An activist poster campaign calling for Minister of Agriculture Lana Popham to ban mink farming in the province ignores several important facts. (“Popham Posters Pop Up,” www.theprogress.com June 3, 2021.)
The claim that the farms pose “a public health risk” because mink can contract COVID-19 ignores the fact that B.C. is following the same security protocols as department of agriculture and public health authorities in the U.S.: e.g., limiting access to farms, use of PPE by farm employees, and strict quarantining when outbreaks do occur. With these protocols in place, Dr. Fauci and the CDC have stated that mink farms do not pose a threat to public health.
The claim that mink farms are “inhumane” is also false. Like other Canadian animal production, mink farms follow codes of practice developed by veterinarians, animal scientists, and animal-welfare authorities under the auspices National Farm Animal Care Council.
B.C. mink farms are licensed and inspected annually by the Ministry of Agriculture to ensure that the codes are respected. In any case, farmers have a strong incentive to provide excellent nutrition and care for their animals because this is the only way to produce the high quality of fur Canada is known for. (Canadian mink consistently registers in the top five per cent of prices at international fur auctions.)
Similarly, the claim that mink farming should be banned to protect the environment ignores the important role these farms play in the agricultural cycle. Mink are carnivores and are fed the parts of chickens, pigs, fish and other food animals that humans don’t eat and might otherwise end up in landfills. Manure and other mink farm wastes are composted to produce organic fertilizers to replenish the soil, completing the nutrient cycle.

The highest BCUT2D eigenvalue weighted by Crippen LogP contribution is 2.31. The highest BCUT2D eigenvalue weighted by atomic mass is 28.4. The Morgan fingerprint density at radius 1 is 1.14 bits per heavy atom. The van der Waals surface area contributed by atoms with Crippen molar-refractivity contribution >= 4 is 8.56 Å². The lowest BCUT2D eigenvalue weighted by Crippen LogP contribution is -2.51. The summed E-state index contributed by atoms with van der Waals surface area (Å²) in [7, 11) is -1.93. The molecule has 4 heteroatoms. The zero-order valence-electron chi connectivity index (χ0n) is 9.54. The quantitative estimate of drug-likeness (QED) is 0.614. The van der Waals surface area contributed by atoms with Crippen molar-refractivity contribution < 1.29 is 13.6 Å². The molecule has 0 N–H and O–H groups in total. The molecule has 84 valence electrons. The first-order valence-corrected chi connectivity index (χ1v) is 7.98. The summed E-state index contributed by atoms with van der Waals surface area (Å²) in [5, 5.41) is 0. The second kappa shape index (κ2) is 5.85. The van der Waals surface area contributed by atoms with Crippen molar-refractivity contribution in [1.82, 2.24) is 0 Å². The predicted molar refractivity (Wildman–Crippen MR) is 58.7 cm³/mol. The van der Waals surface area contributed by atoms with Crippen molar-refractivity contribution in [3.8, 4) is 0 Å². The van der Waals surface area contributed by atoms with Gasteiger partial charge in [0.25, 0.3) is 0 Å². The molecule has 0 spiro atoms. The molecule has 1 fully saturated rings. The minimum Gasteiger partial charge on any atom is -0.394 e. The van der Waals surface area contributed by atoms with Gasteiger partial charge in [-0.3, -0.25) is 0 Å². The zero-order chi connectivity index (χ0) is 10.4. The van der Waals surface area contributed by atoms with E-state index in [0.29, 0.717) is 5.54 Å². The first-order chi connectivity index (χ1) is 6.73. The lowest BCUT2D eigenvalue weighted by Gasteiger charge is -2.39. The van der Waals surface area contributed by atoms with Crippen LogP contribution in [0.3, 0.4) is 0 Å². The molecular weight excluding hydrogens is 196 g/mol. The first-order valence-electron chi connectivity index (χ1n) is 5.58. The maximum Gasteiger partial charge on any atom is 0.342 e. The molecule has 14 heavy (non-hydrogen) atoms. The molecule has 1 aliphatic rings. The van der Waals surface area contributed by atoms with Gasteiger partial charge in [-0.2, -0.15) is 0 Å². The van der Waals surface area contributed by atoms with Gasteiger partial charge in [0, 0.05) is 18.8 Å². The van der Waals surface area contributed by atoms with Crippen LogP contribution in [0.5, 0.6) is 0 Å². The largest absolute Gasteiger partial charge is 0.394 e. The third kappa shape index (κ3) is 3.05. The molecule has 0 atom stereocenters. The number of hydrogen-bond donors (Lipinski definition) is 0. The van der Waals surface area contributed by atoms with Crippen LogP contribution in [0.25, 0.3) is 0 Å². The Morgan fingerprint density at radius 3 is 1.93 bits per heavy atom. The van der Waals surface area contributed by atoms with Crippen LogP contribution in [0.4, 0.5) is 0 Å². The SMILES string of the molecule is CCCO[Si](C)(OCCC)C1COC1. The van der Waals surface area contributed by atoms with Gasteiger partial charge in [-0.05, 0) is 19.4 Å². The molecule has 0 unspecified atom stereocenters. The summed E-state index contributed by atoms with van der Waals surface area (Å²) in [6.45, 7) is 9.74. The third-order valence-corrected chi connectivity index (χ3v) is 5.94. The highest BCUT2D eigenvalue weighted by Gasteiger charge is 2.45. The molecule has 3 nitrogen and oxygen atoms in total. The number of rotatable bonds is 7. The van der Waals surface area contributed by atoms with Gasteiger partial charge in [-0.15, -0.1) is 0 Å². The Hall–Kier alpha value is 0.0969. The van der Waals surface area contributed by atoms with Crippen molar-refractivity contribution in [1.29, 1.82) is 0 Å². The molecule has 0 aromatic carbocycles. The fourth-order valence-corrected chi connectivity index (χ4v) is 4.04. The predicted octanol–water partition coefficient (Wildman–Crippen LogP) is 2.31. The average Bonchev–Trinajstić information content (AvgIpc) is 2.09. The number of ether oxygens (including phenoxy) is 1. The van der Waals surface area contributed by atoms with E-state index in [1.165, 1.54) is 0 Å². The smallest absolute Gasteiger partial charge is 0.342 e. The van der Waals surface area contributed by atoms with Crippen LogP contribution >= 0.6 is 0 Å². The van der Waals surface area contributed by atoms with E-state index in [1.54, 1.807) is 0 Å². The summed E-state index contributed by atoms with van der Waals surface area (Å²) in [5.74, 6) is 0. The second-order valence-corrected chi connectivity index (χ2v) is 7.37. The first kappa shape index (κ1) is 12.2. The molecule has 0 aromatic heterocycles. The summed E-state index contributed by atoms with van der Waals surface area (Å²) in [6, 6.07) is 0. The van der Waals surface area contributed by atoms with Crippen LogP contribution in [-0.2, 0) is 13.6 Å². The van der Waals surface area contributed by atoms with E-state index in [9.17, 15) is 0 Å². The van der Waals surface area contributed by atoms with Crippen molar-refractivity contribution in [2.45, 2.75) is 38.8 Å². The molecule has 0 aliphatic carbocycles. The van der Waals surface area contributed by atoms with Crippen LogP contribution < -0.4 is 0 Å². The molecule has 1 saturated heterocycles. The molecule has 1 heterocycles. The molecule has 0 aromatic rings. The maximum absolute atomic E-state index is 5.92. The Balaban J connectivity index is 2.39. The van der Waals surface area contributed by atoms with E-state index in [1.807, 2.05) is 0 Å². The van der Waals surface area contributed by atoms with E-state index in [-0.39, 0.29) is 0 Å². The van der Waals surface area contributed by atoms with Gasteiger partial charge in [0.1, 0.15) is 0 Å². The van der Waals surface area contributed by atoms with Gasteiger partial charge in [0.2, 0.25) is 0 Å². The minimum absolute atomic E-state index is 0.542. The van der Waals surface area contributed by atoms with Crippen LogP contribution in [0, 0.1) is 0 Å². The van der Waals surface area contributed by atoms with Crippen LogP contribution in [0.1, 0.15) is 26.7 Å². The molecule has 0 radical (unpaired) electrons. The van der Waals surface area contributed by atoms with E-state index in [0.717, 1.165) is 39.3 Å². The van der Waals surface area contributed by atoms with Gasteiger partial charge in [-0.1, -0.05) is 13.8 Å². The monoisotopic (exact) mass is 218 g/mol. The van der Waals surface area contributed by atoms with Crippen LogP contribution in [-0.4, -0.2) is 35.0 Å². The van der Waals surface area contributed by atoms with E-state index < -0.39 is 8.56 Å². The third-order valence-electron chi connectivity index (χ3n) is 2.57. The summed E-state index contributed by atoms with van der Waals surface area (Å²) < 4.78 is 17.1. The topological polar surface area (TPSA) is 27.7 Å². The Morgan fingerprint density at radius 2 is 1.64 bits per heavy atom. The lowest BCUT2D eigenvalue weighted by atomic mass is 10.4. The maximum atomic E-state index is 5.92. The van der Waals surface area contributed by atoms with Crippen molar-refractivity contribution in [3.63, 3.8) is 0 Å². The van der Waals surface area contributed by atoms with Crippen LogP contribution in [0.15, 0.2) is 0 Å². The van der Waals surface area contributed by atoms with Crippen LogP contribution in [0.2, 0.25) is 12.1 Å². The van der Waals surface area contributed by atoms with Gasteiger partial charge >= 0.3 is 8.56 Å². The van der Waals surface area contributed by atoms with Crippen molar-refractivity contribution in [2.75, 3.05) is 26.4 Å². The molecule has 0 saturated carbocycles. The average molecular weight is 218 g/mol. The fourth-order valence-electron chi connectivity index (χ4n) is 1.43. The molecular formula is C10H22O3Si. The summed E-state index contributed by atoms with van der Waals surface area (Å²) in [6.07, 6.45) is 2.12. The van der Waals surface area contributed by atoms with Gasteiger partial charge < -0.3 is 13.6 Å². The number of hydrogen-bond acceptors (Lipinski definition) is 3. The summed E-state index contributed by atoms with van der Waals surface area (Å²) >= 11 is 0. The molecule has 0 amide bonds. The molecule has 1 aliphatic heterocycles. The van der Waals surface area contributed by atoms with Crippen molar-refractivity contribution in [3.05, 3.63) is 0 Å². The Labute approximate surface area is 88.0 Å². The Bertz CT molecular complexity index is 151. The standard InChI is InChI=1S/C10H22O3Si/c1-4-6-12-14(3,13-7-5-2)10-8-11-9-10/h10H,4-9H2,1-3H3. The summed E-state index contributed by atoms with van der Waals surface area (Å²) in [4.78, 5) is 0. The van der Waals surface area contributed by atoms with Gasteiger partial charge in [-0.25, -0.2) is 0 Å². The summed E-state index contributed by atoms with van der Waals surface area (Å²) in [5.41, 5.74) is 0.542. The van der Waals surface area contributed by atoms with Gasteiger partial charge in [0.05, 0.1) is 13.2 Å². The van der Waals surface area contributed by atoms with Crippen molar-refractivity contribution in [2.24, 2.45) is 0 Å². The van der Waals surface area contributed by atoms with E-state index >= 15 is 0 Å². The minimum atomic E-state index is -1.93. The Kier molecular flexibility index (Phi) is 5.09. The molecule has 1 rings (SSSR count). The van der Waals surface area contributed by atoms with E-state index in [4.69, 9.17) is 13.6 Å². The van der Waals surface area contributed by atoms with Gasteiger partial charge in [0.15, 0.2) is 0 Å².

It is also an environmental benefit that mink coats can be worn for 30, 40, or more years. And after decades of use, fur can be thrown in to the garden compost where it will biodegrade.
Compare this with today’s “throwaway fashion,” 60 per cent of which is made from petroleum-based synthetics, a non-renewable and non-biodegradable resource. Furthermore, these synthetics leach microparticles of plastic into our waterways each time they are washed – plastics now being found in marine life and even breast milk. Cruelty-free indeed!
No one is obliged to wear fur – or leather or wool, or to eat meat or dairy. These are personal choices. But this does not give activists the right to try to impose their values on others. At a time when they are working hard to protect their animals and their livelihoods, we should be supporting B.C. farm families, not attacking them.
Senior researcher, TruthAboutFur.com